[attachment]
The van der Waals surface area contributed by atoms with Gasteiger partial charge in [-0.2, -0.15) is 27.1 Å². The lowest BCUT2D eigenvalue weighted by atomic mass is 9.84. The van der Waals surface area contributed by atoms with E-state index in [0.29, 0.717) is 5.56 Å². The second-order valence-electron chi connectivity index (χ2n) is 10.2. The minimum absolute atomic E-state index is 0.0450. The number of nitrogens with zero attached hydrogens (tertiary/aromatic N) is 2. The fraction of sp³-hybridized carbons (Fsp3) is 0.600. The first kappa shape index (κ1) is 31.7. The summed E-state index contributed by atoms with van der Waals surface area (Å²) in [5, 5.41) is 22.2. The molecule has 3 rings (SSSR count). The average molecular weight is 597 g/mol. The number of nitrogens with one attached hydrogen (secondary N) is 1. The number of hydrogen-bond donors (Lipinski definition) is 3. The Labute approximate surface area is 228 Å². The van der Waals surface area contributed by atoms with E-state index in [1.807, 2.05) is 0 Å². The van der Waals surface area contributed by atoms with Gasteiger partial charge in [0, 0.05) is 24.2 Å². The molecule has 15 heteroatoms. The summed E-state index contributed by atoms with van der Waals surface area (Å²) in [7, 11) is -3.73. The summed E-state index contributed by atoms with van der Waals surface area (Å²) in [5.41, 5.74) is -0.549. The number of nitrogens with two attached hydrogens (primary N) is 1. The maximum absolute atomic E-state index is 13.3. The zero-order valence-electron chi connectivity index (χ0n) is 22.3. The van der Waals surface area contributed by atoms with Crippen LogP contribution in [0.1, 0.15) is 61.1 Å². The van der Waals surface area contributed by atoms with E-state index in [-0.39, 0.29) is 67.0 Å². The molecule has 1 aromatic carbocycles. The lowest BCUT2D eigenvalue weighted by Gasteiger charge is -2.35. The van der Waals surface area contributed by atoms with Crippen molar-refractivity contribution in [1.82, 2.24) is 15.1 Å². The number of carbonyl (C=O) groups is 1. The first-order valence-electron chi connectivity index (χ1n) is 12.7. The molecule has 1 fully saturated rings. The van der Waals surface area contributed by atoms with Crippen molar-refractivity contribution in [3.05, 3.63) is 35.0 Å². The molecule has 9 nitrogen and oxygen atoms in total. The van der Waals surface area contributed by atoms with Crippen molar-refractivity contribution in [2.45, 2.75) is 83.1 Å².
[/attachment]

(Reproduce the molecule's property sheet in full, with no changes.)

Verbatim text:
The van der Waals surface area contributed by atoms with Gasteiger partial charge in [-0.2, -0.15) is 27.1 Å². The lowest BCUT2D eigenvalue weighted by atomic mass is 9.84. The van der Waals surface area contributed by atoms with E-state index in [0.29, 0.717) is 5.56 Å². The second-order valence-electron chi connectivity index (χ2n) is 10.2. The minimum absolute atomic E-state index is 0.0450. The number of nitrogens with zero attached hydrogens (tertiary/aromatic N) is 2. The fraction of sp³-hybridized carbons (Fsp3) is 0.600. The first kappa shape index (κ1) is 31.7. The summed E-state index contributed by atoms with van der Waals surface area (Å²) in [5, 5.41) is 22.2. The molecule has 3 rings (SSSR count). The average molecular weight is 597 g/mol. The number of nitrogens with one attached hydrogen (secondary N) is 1. The number of hydrogen-bond donors (Lipinski definition) is 3. The Labute approximate surface area is 228 Å². The van der Waals surface area contributed by atoms with E-state index in [1.807, 2.05) is 0 Å². The van der Waals surface area contributed by atoms with Gasteiger partial charge in [0, 0.05) is 24.2 Å². The molecule has 15 heteroatoms. The summed E-state index contributed by atoms with van der Waals surface area (Å²) in [7, 11) is -3.73. The summed E-state index contributed by atoms with van der Waals surface area (Å²) in [5.41, 5.74) is -0.549. The number of nitrogens with two attached hydrogens (primary N) is 1. The maximum absolute atomic E-state index is 13.3. The zero-order valence-electron chi connectivity index (χ0n) is 22.3. The van der Waals surface area contributed by atoms with Crippen LogP contribution in [0.1, 0.15) is 61.1 Å². The van der Waals surface area contributed by atoms with E-state index in [-0.39, 0.29) is 67.0 Å². The molecule has 1 aromatic carbocycles. The lowest BCUT2D eigenvalue weighted by Gasteiger charge is -2.35. The van der Waals surface area contributed by atoms with Crippen molar-refractivity contribution in [1.82, 2.24) is 15.1 Å². The number of carbonyl (C=O) groups is 1. The first-order valence-electron chi connectivity index (χ1n) is 12.7. The molecule has 1 fully saturated rings. The van der Waals surface area contributed by atoms with Crippen molar-refractivity contribution in [3.05, 3.63) is 35.0 Å². The molecule has 9 nitrogen and oxygen atoms in total. The van der Waals surface area contributed by atoms with Crippen molar-refractivity contribution in [2.45, 2.75) is 83.1 Å².